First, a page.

The "holy grail" for understanding how and why koalas respond to infectious diseases has been uncovered in an Australian-led, world-first genome mapping project.
The joint undertaking between QUT and The Australian Museum has unearthed a wealth of data, including the koala interferon gamma (IFN-g) gene - a chemical messenger that plays a key role in the iconic marsupial's defence against cancer, viruses and intracellular bacteria.
Professor Peter Timms, from QUT's Institue of Health and Biomedical Innovation (IHBI), said the IFN-g gene was the key to finding a cure for diseases such as Chlamydia and Koala Retrovirus (KoRV), currently threatening the vulnerable species.
"We know koalas are infected with various strains of Chlamydia, but we do not know why some animals go on to get severe clinical disease and some do not," Professor Timms said.
"We also know that genes such as IFN-g are very important for controlling chlamydial infections in humans and other animals. Identifying these in the koala will be a major step forward in understanding and controlling diseases in this species. "
The research team - made up of Professor Timms, Dr Adam Polkinghorne, Dr Ana Pavasovic and Dr Peter Prentis from QUT; The Australian Museum; veterinarians from Australia Zoo and the Port Macquarie Koala Hospital; and bioinformaticians from Ramaciotti Centre and UNSW - have sequenced the complete transcriptome from several koala tissues.
Dr Polkinghorne from QUT's School of Biomedical Sciences said data sets from immune-related tissues of Birke, a koala who was euthanized following a dog attack, have revealed a wealth of information about the species' immune system including the sequences of at least 390 immune-related genes.
"Virtually nothing is known about the immune system of the koala and the absence of information has been a major hinderance to our efforts to understand how Chlamydia and KoRV infections lead to such debilitating disease in this native species," he said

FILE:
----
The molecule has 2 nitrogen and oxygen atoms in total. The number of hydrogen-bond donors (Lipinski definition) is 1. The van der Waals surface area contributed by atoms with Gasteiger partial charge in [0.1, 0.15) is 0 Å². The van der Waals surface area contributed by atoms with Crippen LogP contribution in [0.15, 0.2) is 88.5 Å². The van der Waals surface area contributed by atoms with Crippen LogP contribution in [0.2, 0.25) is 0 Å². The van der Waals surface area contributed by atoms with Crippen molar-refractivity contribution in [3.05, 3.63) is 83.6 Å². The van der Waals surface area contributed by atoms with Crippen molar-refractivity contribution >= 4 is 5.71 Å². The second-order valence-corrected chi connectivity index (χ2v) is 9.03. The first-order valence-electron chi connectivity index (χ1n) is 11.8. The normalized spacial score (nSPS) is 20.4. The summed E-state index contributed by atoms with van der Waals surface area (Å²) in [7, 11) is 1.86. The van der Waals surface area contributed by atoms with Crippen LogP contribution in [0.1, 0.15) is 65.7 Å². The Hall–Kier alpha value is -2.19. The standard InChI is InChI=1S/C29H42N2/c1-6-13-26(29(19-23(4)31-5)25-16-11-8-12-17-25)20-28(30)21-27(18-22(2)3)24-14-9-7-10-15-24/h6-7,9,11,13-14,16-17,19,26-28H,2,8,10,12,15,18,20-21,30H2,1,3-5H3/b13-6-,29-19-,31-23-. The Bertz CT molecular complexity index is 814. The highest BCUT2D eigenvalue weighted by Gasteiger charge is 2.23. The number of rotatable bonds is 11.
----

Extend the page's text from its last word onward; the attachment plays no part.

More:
Since finding the 'holy grail' the QUT team has developed a molecular test to measure IFN-g expression in the blood of healthy and diseased koalas, which has already been applied to a small group of wild koalas taken to the Australia Zoo Wildlife Hospital suffering ocular and reproductive tract disease.
The results will allow researchers to pull apart the complex immune response to better understand how to successfully treat and immunise the vulnerable koala population.
The genes, which only represent about 1.8 per cent of the total set identified in the tissues, were involved in B cell and T cell activation and antigen presentation - key components of the adaptive immune response suggesting that koalas have the capability to protect themselves against microbial pathogens, such as Chlamydia.
Professor Timms' team, who are currently trialling a Chlamydia vaccine for koalas in South East Queensland, said the koala transcriptome data also provided evidence that the KoRV virus's genes were not just circulating in the blood, but were also fused to some of the animal's own genes.
"By analysing this information we should be able to determine if KoRV is sitting harmlessly in these koalas or if it's potentially triggering cancer or resulting in mild Chlamydia infections becoming a serious clinical disease," Professor Timms said.
The finding will also help researchers understand why Queensland and New South Wales koala populations have been crippled by the spread of Chlamydia while Victorian populations are much less unaffected.
The project will also aid the conservation of other Australian wildlife, with the team of researchers revealing that the majority of koala sequences shared similarities to that of the Tasmanian Devil.
"While this finding alone is not that surprising, it does show that the immune genes of marsupials are fairly closely related," Dr Polkinghorne said.
"This promises to benefit gene discovery and the development of immunological tools that will help us to fight diseases in our other threatened and endangered wildlife species."
While the consortium already contains more than 12 scientists, veterinarians and bioinformaticians, Professor Timms said the team had only scratched the "tip of the iceberg".
"The task is much larger and will require many more people to assist with analysing the data," he said.
"Funding to date has resulted in a rich koala genetic bank, but it will fall short if we are to use this data to answer key koala survival questions.
"It is planned to expand the consortium and hold a workshop to develop the best approaches to analysing the data and hence ensure the continued survival of this iconic species."
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